Saturday, December 05, 2009

Twilight: New Moon

"A man had two sons..." Mt. 21:28

Above and beyond the teen craze and the unfolding vampire saga, at its core, the new movie Twilight: New Moon is simply a story of the struggle between two forces - and a young woman's journey navigating between them.

Bella Swan (Kristen Stewart) is the girl in the middle of all this drama (or one could also say she is the cause of all the drama). Bella is a high school student dating a vampire, one Edward Cullen (Robert Pattinson) - who then becomes a high school student dumped by a vampire. In her misery, she falls into a deeper relationship with an old friend Jacob Black (Taylor Lautner).

Without Edward around, Bella and Jacob grow closer - that is, until Jacob becomes a werewolf. This is defnitely not your typical teenage romance to be sure.

At this point, Bella is caught between her never-extinquished feelings for Edward and her growing affection for Jacob. Sadly for Jacob, when news arrives that Edward is about to kill himself because of misinformation about Bella's fate, the young girl races off to Italy to save her vampire lover... leaving her werewolf friend in the dust.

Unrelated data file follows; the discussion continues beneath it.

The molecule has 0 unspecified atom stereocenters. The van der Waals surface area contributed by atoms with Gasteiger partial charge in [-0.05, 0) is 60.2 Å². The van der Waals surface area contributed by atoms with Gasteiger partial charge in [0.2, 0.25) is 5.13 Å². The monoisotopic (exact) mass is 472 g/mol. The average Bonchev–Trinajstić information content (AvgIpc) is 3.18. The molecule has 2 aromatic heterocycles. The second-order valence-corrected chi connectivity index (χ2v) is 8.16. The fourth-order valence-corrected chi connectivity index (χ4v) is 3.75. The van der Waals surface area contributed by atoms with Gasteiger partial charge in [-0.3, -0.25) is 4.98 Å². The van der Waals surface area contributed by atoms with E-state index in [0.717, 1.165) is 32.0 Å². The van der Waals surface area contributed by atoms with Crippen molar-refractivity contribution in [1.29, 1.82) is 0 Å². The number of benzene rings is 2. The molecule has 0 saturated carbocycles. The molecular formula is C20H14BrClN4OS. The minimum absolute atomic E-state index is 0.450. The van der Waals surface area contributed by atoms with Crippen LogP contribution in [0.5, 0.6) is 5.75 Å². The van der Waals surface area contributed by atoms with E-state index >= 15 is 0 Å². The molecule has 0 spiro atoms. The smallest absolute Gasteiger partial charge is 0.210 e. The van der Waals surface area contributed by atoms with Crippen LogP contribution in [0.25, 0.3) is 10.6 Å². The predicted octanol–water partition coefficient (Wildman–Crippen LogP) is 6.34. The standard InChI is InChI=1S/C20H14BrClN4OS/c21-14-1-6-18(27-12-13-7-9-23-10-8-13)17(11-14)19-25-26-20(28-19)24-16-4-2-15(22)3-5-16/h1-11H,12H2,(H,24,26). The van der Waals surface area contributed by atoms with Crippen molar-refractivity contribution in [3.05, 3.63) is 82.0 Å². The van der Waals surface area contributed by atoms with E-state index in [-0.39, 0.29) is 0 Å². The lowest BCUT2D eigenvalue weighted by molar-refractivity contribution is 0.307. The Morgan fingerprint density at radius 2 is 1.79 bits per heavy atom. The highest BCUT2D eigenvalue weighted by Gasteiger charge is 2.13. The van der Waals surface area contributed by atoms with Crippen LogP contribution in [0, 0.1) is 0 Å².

Aside from the unique details, this movie boils down to a competition between two forces: Edward and Jacob, the vampire and the werewolf. These two guys are comparable to the two sons that Jesus references in his parables throughout the New Testament. In one of those stories (cf. Mt. 21:28), a father asks his two sons to work in the vineyard - one says "yes" but abandons the work; the other says "no" but decides to do it anyway.

In my opinion, Jacob is the son that initially stays away, but decides to step up to the plate in the end. Edward is the one that abandons the work when times get tough (no matter what Edward's excuse is for leaving later in the film). Sadly, Bella's heart goes to the one who probably doesn't deserve it, while the good son, Jacob, gets left behind.

Which of the two sons in Jesus' parable are you? or which of the two guys in New Moon are you most like: Edward or Jacob? When we are asked to take a stand, do we give an empty show of support or do we reluctantly step in when it's the right thing to do?

There is much talk about this movie amongst fans - half are "Team Edward," rooting for Bella to stay with the vampire; half are "Team Jacob," hoping that Bella goes back to the werewolf. I suppose I would be "Team Jacob," but not for the reasons most of the young girls have for supporting this charater. My reason is that Jacob is the better of the two sons - a trusted friend and someone who will protect and defend the ones he loves.

I guess I will have to wait until the third movie to see where things go from here.